The wireless market is being influenced by a number of factors. Laptop sales surpassed desktop sales for the first time last year, which King attributes to the desire for portability. King proposes that most consumers do not want to or do not know how to install wiring in their homes to create a network, and the convenience and low cost of installation make wireless attractive. Finally, people may not need wireless, but once they try it, they become addicted to it, he says.

Future applications for wireless capabilities also will affect the marketplace. King says that the next step for wireless in homes will be networking devices other than computers. “Who’s to say that I can’t connect a cable box? Who’s to say that I can’t connect a telephone? Now, I don’t need to wire that stuff. The next step is that it becomes an entertainment device as I connect to my television or my cable box. So I can download movies and watch them on my TV or listen to music on my stereo that I keep on my PC. The interesting thing is that now that record companies are starting to embrace the capability to download music, you’ll see more and more of that—legally,” he notes.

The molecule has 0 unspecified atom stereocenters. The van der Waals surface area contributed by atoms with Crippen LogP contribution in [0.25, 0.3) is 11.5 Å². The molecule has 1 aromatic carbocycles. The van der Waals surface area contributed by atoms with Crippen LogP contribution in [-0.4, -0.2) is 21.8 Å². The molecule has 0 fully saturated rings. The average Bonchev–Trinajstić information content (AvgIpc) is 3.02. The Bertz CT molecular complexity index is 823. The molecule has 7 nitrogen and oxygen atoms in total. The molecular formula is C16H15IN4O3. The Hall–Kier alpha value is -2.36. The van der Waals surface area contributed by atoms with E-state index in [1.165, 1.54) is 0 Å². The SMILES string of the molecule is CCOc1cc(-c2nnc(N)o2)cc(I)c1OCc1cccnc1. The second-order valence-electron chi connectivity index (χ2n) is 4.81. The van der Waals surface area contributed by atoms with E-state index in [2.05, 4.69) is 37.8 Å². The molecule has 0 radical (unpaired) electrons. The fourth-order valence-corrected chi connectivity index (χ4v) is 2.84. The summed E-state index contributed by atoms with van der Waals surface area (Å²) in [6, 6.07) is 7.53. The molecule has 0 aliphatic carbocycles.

“So now we’ve talked about wireless from an entertainment standpoint. Let’s talk about connecting appliances. Let’s talk about having a truly wired home that doesn’t have wires. That’s really what we’re looking for,” he says. Getting to this point, King states, will require that the number of users grows so that more companies enter the wireless industry and that consumers recognize value in wireless capabilities. “People will install this stuff, but the next step will have to be to actually have a value to owning a wirelessly connected phone or cable box or refrigerator. And if there isn’t a value, then no one’s going to invest in it,” he contends.

Additional information on Intel Corporation’s Centrino technology is available on the World Wide Web at http://www.intel.com/products/mobiletechnology.